Insular art

Main article: Insular art

Insular art, often also known as Hiberno-Saxon art, especially in relation to illuminated manuscripts) was confined to Great Britain and Ireland and was the fusion of Germanic traditions (via the Anglo-Saxons) with Celtic traditions (via Irish monks). It can first be seen in the late 7th century and the style would continue in Britain for about 150 years until the Viking invasions of the 9th century (after which we see the emergence of Anglo-Saxon art), and in Ireland up until the 12th century (after which see Romanesque art).


Tara Brooch, front view, early 8th century

Ireland was converted to Christianity by missions from Britain and the continent, beginning in the mid-fifth century, while simultaneously pagan Angles, Saxons and Jutes were settling in England. The extreme political fragmentation of Ireland and its total lack of urban development prevented the emergence of a strong episcopal structure. Monasticism consequently emerged as the dominant force in Irish Christianity, and thus in Irish Christian art.

Celtic Christianity also developed a strong emphasis on missionary activity. Around 563 Saint Columba founded a base on the Scottish island of Iona, from which to convert Pictish pagans in Scotland; this monastic settlement became long remained a key center of Christian culture in northern Britain. Columban monks then went to Northumbria in 635 and founded a monastery on the island of Lindisfarne, from which to convert the north of England. However Rome had already begun the conversion of the Anglo-Saxons from the south with a mission to Kent in 597. Conflict arose between the Irish monks and Rome on the date to celebrate Easter, leading to withdrawal of the Irish mission from Lindisfarne to Iona. However, the widespread use of Irish decorative forms in art produced in England, and vice versa, attests to the continuing importance of interaction between the two cultures. England would come under increasing Mediterranean influence, but not before Irish Celtic and Anglo-Saxon art had profitably fused.

The first major work that can be called purely Hiberno-Saxon is the Book of Durrow in the late 7th century. There followed a golden age in metalworking, manuscripts and stone sculpture. In the 9th century the heyday of the Hiberno-Saxon style neared its end, with the disruptions of Viking raids and the increasing dominance of Mediterranean forms (see Anglo-Saxon art).

Illuminated manuscripts

Book of Durrow, 7th century Ireland. One of the earliest pieces of Hiberno-Saxon art. Trinity College Library, Dublin.

The surviving evidence of Irish Celtic art from the Iron Age period is dominated by metalwork in a La Tène style. Hanging bowls such as those found at Sutton Hoo are among some of the most important of these crafts. As Irish missionaries began to spread the word of the Gospels they needed books, and almost from the start, they began to embellish their texts with artwork drawing from the designs of these metalworking traditions. The spirals and scrolls in the enlarged opening letters—found in the earliest manuscripts such as the 7th century Cathach of St. Columba manuscript—borrows in style directly from Celtic enamels and La Tène metalworking motifs.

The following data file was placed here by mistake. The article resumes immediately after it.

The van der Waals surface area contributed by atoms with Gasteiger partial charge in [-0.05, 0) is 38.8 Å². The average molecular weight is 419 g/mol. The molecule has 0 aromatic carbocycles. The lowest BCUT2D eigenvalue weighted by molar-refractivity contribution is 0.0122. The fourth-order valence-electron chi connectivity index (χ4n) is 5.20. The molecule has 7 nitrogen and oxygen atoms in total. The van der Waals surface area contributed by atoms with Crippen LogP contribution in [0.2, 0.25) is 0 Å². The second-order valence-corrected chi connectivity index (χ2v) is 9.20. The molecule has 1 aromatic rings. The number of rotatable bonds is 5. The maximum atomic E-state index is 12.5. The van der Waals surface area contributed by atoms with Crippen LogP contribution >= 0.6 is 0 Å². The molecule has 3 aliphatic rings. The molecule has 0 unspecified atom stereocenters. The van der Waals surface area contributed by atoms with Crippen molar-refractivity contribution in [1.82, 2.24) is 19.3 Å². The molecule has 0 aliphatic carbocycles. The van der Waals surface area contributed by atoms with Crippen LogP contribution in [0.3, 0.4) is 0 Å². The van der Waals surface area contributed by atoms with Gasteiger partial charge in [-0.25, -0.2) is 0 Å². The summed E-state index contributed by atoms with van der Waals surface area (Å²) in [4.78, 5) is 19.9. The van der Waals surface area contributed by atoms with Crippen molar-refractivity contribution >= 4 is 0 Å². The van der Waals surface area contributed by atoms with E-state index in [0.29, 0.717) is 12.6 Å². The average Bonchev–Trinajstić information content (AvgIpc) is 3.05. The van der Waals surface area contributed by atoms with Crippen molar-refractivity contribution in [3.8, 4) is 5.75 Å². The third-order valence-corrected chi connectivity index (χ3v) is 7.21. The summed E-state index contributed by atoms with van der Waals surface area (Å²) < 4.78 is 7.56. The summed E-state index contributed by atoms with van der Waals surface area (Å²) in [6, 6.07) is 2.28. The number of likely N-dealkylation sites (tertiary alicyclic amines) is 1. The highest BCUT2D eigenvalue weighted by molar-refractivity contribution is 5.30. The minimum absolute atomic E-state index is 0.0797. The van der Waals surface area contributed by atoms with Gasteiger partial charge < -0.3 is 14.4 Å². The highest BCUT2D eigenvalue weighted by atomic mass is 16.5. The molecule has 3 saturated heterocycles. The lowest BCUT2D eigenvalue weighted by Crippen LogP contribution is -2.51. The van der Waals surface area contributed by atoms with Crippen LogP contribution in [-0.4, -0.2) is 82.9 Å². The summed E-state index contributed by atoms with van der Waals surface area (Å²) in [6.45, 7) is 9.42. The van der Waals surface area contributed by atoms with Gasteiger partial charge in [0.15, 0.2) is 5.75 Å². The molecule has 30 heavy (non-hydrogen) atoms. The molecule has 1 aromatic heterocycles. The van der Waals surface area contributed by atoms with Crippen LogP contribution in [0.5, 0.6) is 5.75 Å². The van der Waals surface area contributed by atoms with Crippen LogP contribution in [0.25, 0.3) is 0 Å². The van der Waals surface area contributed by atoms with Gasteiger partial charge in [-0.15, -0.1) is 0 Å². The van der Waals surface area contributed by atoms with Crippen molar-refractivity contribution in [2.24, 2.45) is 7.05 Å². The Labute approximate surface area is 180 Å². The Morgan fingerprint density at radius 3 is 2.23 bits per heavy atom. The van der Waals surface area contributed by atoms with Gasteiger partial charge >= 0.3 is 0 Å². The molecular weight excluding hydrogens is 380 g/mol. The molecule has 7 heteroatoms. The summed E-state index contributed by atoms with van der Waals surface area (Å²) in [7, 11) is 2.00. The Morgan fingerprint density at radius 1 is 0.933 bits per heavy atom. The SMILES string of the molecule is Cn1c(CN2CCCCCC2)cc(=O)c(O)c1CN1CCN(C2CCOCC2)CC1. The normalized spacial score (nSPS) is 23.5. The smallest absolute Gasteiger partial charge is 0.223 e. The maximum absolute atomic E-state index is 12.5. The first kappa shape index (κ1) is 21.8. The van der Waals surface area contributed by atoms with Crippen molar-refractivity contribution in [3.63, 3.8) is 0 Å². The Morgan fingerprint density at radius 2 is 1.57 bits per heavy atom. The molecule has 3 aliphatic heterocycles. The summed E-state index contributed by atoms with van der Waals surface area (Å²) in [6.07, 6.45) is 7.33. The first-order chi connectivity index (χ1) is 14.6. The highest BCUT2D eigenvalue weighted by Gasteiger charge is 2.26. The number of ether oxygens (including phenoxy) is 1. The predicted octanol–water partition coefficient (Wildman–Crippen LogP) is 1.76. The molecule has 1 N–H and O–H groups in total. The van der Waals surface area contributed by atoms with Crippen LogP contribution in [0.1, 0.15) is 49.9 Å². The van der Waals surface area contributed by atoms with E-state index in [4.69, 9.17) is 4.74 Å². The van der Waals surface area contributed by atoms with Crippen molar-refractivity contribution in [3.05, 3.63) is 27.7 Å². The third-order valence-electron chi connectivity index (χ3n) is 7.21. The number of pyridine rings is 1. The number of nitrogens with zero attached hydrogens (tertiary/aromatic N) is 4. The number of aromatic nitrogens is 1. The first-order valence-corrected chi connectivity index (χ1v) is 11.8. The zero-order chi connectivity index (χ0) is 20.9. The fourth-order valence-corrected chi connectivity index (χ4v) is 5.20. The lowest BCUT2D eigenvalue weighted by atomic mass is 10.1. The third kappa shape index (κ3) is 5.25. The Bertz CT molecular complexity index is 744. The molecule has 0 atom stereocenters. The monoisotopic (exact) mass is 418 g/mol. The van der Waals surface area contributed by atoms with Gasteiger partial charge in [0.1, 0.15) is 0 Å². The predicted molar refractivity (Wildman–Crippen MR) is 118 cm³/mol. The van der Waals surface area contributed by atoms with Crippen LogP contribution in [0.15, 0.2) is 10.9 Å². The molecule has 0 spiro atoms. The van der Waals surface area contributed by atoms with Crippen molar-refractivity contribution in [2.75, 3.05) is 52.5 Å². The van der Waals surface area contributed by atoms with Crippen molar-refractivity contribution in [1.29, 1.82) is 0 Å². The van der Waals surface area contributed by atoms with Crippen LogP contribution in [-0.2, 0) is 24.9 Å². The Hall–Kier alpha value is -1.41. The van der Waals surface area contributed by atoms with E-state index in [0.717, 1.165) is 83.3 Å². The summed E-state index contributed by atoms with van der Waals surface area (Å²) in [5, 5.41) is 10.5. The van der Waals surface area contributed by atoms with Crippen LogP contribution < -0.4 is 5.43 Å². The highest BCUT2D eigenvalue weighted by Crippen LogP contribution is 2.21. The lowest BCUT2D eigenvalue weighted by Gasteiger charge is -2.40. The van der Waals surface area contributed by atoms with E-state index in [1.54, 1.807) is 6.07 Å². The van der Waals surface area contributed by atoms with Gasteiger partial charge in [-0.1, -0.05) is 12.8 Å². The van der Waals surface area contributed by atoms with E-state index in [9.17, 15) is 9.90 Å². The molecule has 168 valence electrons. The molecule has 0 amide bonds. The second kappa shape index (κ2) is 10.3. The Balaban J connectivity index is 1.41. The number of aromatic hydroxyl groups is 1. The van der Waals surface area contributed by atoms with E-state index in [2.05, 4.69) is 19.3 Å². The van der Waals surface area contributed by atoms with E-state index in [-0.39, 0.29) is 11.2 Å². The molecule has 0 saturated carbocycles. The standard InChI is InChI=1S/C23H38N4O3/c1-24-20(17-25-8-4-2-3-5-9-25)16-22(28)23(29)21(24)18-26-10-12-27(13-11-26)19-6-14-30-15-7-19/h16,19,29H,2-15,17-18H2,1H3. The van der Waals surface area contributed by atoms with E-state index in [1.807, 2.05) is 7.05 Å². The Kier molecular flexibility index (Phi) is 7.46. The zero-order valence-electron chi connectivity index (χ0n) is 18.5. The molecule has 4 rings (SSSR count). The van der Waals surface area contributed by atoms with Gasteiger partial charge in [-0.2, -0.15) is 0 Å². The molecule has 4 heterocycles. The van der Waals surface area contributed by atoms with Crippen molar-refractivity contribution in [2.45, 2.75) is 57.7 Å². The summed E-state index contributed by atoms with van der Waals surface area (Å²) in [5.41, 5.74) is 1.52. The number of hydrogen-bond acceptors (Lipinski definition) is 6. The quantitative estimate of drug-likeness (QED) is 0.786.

After the Cathach of St. Columba, book decoration became increasingly more complex and new styles from other cultures were introduced. Carpet pages—entire pages of ornamentation with no text—were inserted, usually at the start of each Gospel. The geometric motifs and interlaced patterns may have been influences from Coptic Egypt or elsewhere in the Byzantine Middle East. The increasing use of animal ornamentation was an Anglo-Saxon contribution of its animal style. All of these influences and traditions combined into what could be called a new Hiberno-Saxon style, with the Book of Durrow in the later 7th century being the first of its type. The Lindisfarne Gospels is another famous example.

The Book of Kells was probably created in Iona in the 8th century. When the monks fled to Ireland in the face of Viking raids in 807, they probably brought it with them to Kells in Ireland. It is the most richly decorated of the Hiberno-Saxon manuscripts and represents a large array of techniques and motifs created during the 8th century.


In the 7th century there emerged a resurgence of metalworking with new techniques such as gold filigree that allowed ever smaller and more detailed ornamentations, especially on the penannular and pseudo-penannular Celtic brooches that were important symbols of status for the elite, and also worn by clergy as part of their vestments. The Tara Brooch and Ardagh Hoard are among the most magnificent Insular examples, whilst the 7th century royal jewelry from the Sutton Hoo ship burial shows a Pre-Christian Anglo-Saxon style. They brought together all of the available skills of the goldsmith in one piece: ornamentation applied to a variety of techniques and materials, chip carving, filigree, cloisonné and rock crystal.

Stone sculpture

Main article: High cross

The skills displayed in metalworking can be seen in stone sculptures. For many centuries it had been Irish custom to display a large wooden cross inside the monastic building enclosure. These were then translated into stone crosses called high crosses and covered with the same intricate patterns used by goldsmiths, and often figure sculptures.

See also


  1. ^ Biography on swedish Wikipedia
  2. ^ Die altgermanische Thierornamentik, Stockholm 1904, The Open Library online text, written in German and heavily illustrated.
  3. ^ Rituals of power: from late antiquity to the early Middle Ages, By Frans Theuws, Janet L. Nelson, p. 45


Further reading